Come hear bestselling author Susan Wittig Albert at the Lake Travis Community Library on September 25, 10:30 a.m., 2300 Lohmans Spur.
As a child Susan devoured Nancy Drew mysteries and wanted to write like Carolyn Keene, the series author. During the 1980’s she got that opportunity. Together she and husband Bill Albert wrote dozens of Nancy Drew and Hardy Boys books.
Her first non-fiction book, Work of Her Own: A Woman’s Guide to Success of the Career Track, (1992) featured women who gave up high-powered careers to seek more fulfilling jobs. This mimicked her own decision to leave a successful career as a university professor and the first female vice president of Southwest Texas State University (now Texas State University). Despite myriad academic achievements, Albert found the fast track of her work life lacked personal satisfaction.
In her mid-40’s Albert took a year’s leave of absence from the university “to find out about myself.” She began writing young adult novels “to see if I could” and continued while still at the university. Success in the genre provided the bridge that allowed her to walk away from her job (where she had managed a multi-million budget and staff of more than 1000 people) to become a freelance writer.
She penned the popular China Bayles mystery novels, featuring a heroine who leaves her career as a successful criminal attorney and opens an herb shop in a small Texas town. All 19 books in the series (with more to come) include names of herbs and so much detailed information that Albert is often asked to speak at herbal and garden club meetings.
Albert’s 1997 book Writing from Life: Telling Your Soul’s Story, spawned the Story Circle Network, a nonprofit organization and online forum she founded to help women write their life stories.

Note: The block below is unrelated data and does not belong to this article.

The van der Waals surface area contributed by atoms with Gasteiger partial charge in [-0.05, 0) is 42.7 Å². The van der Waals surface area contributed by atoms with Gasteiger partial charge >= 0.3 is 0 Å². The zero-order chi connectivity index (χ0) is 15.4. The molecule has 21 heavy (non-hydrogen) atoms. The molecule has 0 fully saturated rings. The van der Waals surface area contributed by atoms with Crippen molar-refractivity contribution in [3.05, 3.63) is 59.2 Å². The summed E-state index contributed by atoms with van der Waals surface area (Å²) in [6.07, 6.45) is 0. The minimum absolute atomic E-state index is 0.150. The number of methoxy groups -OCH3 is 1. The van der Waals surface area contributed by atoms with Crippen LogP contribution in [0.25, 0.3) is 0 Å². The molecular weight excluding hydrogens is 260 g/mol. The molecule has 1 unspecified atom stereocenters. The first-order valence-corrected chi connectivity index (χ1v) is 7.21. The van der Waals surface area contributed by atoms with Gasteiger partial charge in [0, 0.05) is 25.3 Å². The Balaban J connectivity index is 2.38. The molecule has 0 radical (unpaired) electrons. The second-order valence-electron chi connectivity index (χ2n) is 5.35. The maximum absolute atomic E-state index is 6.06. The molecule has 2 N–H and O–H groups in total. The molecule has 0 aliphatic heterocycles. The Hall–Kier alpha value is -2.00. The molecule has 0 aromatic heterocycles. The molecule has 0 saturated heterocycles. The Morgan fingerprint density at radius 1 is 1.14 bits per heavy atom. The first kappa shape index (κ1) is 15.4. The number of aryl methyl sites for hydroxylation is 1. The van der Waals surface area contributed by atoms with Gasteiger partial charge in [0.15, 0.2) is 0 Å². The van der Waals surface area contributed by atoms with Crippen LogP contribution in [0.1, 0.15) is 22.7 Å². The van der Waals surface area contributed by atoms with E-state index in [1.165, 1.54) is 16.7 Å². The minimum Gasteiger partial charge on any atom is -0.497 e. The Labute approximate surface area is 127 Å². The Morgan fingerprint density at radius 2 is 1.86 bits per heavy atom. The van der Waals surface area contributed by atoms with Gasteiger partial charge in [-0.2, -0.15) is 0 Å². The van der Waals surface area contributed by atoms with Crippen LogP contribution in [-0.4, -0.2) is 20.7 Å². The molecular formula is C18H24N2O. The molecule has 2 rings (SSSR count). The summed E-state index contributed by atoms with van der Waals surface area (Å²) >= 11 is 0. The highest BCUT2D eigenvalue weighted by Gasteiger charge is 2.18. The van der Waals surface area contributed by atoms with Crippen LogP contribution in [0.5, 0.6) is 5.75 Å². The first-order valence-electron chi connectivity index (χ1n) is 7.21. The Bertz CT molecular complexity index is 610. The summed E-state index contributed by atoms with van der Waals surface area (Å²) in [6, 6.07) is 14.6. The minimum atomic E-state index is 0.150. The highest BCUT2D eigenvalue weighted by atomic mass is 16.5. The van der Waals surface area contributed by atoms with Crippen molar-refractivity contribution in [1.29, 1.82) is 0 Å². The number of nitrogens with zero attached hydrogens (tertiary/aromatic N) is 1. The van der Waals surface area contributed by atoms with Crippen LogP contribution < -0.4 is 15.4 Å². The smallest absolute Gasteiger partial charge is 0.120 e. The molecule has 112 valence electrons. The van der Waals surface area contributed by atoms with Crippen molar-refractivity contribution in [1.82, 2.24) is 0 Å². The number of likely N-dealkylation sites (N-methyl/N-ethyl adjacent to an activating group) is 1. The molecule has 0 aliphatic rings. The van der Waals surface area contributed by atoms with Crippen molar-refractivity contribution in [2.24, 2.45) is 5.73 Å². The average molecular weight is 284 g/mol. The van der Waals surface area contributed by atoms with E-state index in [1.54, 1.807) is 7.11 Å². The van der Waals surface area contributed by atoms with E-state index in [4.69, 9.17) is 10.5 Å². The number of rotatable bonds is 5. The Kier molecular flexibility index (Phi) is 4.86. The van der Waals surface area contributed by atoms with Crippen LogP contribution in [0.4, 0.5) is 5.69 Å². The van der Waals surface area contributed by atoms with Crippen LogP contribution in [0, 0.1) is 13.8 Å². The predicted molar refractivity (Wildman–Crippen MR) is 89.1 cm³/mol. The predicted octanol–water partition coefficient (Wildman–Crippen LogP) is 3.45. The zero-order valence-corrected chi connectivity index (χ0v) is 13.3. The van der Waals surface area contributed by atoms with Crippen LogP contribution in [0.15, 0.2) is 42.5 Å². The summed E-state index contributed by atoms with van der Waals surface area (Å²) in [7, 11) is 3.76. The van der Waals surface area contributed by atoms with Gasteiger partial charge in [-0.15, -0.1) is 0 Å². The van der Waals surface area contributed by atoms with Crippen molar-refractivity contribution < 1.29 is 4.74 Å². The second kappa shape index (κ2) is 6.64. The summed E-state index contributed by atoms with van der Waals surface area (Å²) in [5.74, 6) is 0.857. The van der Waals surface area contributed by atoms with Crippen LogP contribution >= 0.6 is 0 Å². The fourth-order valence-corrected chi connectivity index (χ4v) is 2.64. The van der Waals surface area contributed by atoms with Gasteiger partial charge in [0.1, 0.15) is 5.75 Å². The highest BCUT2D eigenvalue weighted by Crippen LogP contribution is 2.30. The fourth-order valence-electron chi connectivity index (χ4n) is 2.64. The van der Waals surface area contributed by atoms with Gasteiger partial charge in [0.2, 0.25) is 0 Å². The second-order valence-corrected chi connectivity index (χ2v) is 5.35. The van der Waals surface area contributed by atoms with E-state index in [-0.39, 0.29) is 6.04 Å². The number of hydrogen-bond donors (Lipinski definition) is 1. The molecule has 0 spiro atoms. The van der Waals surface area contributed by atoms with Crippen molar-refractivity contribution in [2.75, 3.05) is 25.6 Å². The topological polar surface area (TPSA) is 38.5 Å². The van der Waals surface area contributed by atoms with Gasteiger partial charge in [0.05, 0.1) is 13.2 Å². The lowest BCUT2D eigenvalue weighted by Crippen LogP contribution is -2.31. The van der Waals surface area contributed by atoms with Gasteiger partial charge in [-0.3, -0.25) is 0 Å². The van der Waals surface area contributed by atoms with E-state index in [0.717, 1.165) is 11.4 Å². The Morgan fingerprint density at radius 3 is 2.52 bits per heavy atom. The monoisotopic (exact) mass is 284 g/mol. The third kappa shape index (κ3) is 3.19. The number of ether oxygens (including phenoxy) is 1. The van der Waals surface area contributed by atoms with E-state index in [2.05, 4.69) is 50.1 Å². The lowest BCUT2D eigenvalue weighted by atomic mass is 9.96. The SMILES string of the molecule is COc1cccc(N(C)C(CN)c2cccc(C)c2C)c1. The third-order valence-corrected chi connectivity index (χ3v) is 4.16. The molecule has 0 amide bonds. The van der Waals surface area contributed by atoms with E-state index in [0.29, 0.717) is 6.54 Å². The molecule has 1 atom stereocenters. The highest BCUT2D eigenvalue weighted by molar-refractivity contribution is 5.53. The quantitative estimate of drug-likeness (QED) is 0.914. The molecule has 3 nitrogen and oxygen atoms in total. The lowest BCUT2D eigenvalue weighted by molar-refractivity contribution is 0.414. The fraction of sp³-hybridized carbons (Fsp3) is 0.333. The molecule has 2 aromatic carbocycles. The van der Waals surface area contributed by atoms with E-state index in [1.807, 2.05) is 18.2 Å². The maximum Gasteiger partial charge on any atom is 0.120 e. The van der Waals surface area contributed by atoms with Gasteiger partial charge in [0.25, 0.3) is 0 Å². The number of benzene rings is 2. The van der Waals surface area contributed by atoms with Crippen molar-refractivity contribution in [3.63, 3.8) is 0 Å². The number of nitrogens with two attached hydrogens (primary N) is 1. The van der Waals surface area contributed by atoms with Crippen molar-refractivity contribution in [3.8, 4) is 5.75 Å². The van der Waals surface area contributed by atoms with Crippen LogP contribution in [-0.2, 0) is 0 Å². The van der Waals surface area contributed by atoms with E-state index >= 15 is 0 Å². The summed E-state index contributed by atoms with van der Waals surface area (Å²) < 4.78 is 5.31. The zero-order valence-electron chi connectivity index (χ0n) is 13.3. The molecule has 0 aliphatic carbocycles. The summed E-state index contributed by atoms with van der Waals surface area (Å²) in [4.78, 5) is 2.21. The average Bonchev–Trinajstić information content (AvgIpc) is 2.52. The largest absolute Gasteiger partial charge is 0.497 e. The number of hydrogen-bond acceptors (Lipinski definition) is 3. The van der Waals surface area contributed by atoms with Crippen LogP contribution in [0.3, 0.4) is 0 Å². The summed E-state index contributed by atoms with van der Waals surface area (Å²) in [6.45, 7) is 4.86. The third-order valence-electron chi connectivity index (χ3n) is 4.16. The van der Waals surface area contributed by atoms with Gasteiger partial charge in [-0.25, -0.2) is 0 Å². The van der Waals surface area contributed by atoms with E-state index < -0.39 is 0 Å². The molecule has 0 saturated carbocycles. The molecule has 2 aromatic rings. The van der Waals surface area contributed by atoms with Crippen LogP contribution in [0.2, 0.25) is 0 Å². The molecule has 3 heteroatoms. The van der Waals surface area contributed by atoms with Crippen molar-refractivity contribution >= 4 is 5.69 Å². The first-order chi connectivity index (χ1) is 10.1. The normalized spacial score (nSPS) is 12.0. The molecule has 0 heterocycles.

Keeping with her interest in “place,” Albert researched and created a series of mysteries set in the late 1890’s. Beginning in 1994, she collaborated with Bill to produce 12 Victorian mysteries, each featuring an actual historical figure and written under the pen name Robin Paige.
The Cottage Tales of Beatrix Potter, a whimsical series with talking animals, includes five books published between 2004 and 2007. A new topical mystery series debuted in spring 2010 with publication of “Lady Banks and the Darling Dahlias.” Set in a small Alabama town during the 1930s recession, it tells how the Dahlias–garden club members–strive to keep their town beautiful.
Together Alone: A Memoir of Marriage and Place, released about a year ago, documents her journey into self-discovery, while a newly developed activist side of Albert is revealed in her non-fiction work An Extraordinary Year of Ordinary Days.
Albert has produced more than 100 books in the past 25 years, a prolific schedule by any measure. Juggling several different types of projects at once leaves no time for boredom. “I consider myself a production writer,” she says, “and I’m proud of what I do.”